Learn MoreGET A QUOTE

What should I bring when moving to Port of Spain?

Live in Port of Spain? Answer this Question

People living in Port of Spain were asked what three things they wish they had brought and three they wish they had left behind. They wrote:

"Originally we were supposed to have a furnished home... With that in mind we packed enough for 2 weeks to live in a hotel. There's not much we brought that we shouldn't have. Things that I wish I would have brought... 1) Bedding: If you like 1000 count sheets like I do, they are hard to find. If you find them they are expensive and not the quality as the ones in the states. Plus, bedding sets are hard to find and there is no variety. 2) Summer clothes: Clothes are expensive and everything looks the same. You pay about $50 US for a sun dress that you would buy for $15 - $20 US. 3) Spices: You are limited to local spices and seasonings. Some grocery stores sell imported items, but you are limited to what they provide," said another expat in Port of Spain.

Will I be able to find a job in Port of Spain?

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When we asked people about industries and career opportunities in Port of Spain, they reponded:

"Trinidad being right next to Venezuela, basically runs on Oil. So there are many expat's working here for many foreign companies," remarked another expat living in Port of Spain, Trinidad & Tobago.

What is life like in Port of Spain?

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When we asked people living in Port of Spain what life is like and how people spend their time, they said:

"Trinidadians are not known for extreme work ethic. But known more for lime'in (Trini chilling/hanging out)," added another expat in Port of Spain.

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What do expats in Port of Spain appreciate most about the local culture?

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"I love the tropical weather. We live near the bay, and I love to watch the birds and ships go in and out. The Trinis are a happy, fun-loving, music-addicted culture - people burst into song in the grocery, always have time to chat and spare a laugh. Social life is very family-oriented, though, and while many Trinis are friendly on the surface, getting to know them more deeply isn't the norm. They tend to socialize with their own extended families. I have yet to be invited to a Trini's house for dinner that wasn't a business function, although I've had them over. Ex-pats socialize with each other, though," added another expat in Port of Spain.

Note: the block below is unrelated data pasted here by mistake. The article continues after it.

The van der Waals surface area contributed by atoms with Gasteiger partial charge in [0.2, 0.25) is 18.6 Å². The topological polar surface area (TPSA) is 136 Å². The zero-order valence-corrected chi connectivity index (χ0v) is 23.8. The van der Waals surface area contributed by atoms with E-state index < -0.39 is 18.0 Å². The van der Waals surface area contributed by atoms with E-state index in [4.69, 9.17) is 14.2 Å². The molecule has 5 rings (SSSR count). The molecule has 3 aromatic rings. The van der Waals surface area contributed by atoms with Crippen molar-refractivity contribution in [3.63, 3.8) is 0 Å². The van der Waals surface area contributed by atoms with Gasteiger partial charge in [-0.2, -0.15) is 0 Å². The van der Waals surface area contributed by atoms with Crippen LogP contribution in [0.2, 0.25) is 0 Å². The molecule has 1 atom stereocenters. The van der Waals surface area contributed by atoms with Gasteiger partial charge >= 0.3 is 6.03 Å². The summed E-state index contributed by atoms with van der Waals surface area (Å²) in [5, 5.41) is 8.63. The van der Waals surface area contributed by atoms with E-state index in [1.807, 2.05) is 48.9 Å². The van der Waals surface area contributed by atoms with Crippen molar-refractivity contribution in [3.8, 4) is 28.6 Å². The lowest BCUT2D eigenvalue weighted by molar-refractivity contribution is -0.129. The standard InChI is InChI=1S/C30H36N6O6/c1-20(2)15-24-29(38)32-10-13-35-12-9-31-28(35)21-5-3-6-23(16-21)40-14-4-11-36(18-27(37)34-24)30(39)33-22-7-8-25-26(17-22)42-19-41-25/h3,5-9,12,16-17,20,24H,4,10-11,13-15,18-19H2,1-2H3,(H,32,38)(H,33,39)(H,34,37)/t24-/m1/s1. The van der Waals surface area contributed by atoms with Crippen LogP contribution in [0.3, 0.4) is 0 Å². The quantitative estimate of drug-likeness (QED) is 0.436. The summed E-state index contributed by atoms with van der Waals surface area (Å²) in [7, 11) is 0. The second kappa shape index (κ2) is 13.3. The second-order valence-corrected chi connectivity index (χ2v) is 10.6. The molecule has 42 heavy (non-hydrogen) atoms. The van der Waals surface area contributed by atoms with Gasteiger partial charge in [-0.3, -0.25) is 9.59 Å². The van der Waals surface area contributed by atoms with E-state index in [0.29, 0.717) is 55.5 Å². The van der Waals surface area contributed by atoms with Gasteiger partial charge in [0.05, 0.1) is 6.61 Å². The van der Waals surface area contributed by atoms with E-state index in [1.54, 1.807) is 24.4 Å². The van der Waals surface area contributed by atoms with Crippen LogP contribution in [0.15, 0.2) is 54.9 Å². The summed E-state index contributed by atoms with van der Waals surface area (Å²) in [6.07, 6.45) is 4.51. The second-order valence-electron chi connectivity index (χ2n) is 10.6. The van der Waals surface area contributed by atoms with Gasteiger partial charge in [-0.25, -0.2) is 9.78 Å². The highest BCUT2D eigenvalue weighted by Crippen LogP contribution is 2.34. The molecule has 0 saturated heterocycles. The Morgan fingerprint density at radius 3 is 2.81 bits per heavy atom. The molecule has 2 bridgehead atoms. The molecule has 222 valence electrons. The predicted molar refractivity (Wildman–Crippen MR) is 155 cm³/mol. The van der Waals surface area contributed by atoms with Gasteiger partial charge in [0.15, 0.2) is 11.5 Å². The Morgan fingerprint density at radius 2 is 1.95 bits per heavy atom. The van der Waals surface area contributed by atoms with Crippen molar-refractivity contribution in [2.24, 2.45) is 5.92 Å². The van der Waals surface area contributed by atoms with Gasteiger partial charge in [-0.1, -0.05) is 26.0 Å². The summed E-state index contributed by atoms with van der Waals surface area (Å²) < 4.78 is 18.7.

What do expats find most challenging?

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"The pace. Everything takes more time - driving, getting any work done, dealing with any bureaucracy. And the systems make no sense. Efficiency is like a dirty word. My A/C technician calls to say he'll be here in half an hour and shows up two hours later. I just waited a day and a half for the guy to show up to fix my garage door. And the last time he fixed it - he was here for 3 days!!! I watch my neighbor remodel (not build, just remodel) his house - it took 16 months!! Every time I looked over there, the workers were taking a break! Trash is everywhere - I watch huge bunches of it wash out to sea after every storm. There's no recycling, no sense that the environment is something to be protected, not just used. Water shortages every year, power outages, the cable goes out regularly. They cut off our phone for no reason - the bill was paid - and I spent 2 hours on the phone getting it reinstated. It didn't come back on for a month," commented one expat who made the move to Port of Spain.

What are the schools in Port of Spain like?